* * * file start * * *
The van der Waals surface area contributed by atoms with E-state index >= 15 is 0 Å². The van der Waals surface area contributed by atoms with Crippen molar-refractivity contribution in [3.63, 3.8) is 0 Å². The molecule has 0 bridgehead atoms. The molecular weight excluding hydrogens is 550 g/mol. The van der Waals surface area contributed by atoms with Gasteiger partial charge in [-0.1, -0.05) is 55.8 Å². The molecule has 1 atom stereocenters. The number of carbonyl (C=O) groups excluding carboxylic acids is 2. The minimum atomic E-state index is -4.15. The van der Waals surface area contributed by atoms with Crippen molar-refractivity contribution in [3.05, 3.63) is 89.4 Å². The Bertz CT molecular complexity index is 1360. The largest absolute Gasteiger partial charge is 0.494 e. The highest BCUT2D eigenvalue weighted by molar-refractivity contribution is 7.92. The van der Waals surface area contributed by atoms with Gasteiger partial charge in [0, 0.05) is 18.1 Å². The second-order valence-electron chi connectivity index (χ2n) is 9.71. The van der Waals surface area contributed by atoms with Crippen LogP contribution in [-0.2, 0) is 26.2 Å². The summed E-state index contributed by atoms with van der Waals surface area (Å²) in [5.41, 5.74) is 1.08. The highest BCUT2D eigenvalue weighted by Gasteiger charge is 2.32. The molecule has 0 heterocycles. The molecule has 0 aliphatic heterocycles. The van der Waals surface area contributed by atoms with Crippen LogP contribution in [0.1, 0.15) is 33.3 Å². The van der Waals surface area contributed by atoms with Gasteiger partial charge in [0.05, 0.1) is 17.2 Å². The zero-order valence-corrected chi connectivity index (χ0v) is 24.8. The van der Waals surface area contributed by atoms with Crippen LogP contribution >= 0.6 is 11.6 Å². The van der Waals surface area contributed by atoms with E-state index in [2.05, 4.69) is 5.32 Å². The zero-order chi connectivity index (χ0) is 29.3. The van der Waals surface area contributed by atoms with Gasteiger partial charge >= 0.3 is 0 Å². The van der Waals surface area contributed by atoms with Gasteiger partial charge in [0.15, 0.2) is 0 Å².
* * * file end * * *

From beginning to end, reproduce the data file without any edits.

The van der Waals surface area contributed by atoms with E-state index >= 15 is 0 Å². The van der Waals surface area contributed by atoms with Crippen molar-refractivity contribution in [3.63, 3.8) is 0 Å². The molecule has 0 bridgehead atoms. The molecular weight excluding hydrogens is 550 g/mol. The van der Waals surface area contributed by atoms with Gasteiger partial charge in [-0.1, -0.05) is 55.8 Å². The molecule has 1 atom stereocenters. The number of carbonyl (C=O) groups excluding carboxylic acids is 2. The minimum atomic E-state index is -4.15. The van der Waals surface area contributed by atoms with Crippen molar-refractivity contribution in [3.05, 3.63) is 89.4 Å². The Bertz CT molecular complexity index is 1360. The largest absolute Gasteiger partial charge is 0.494 e. The highest BCUT2D eigenvalue weighted by molar-refractivity contribution is 7.92. The van der Waals surface area contributed by atoms with Gasteiger partial charge in [0, 0.05) is 18.1 Å². The second-order valence-electron chi connectivity index (χ2n) is 9.71. The van der Waals surface area contributed by atoms with Crippen LogP contribution in [-0.2, 0) is 26.2 Å². The summed E-state index contributed by atoms with van der Waals surface area (Å²) in [5.41, 5.74) is 1.08. The highest BCUT2D eigenvalue weighted by Gasteiger charge is 2.32. The molecule has 0 heterocycles. The molecule has 0 aliphatic heterocycles. The van der Waals surface area contributed by atoms with Crippen LogP contribution in [0.1, 0.15) is 33.3 Å². The van der Waals surface area contributed by atoms with Gasteiger partial charge in [0.05, 0.1) is 17.2 Å². The zero-order valence-corrected chi connectivity index (χ0v) is 24.8. The van der Waals surface area contributed by atoms with Crippen LogP contribution >= 0.6 is 11.6 Å². The van der Waals surface area contributed by atoms with E-state index in [2.05, 4.69) is 5.32 Å². The zero-order chi connectivity index (χ0) is 29.3. The van der Waals surface area contributed by atoms with Gasteiger partial charge >= 0.3 is 0 Å². The van der Waals surface area contributed by atoms with Gasteiger partial charge in [0.15, 0.2) is 0 Å².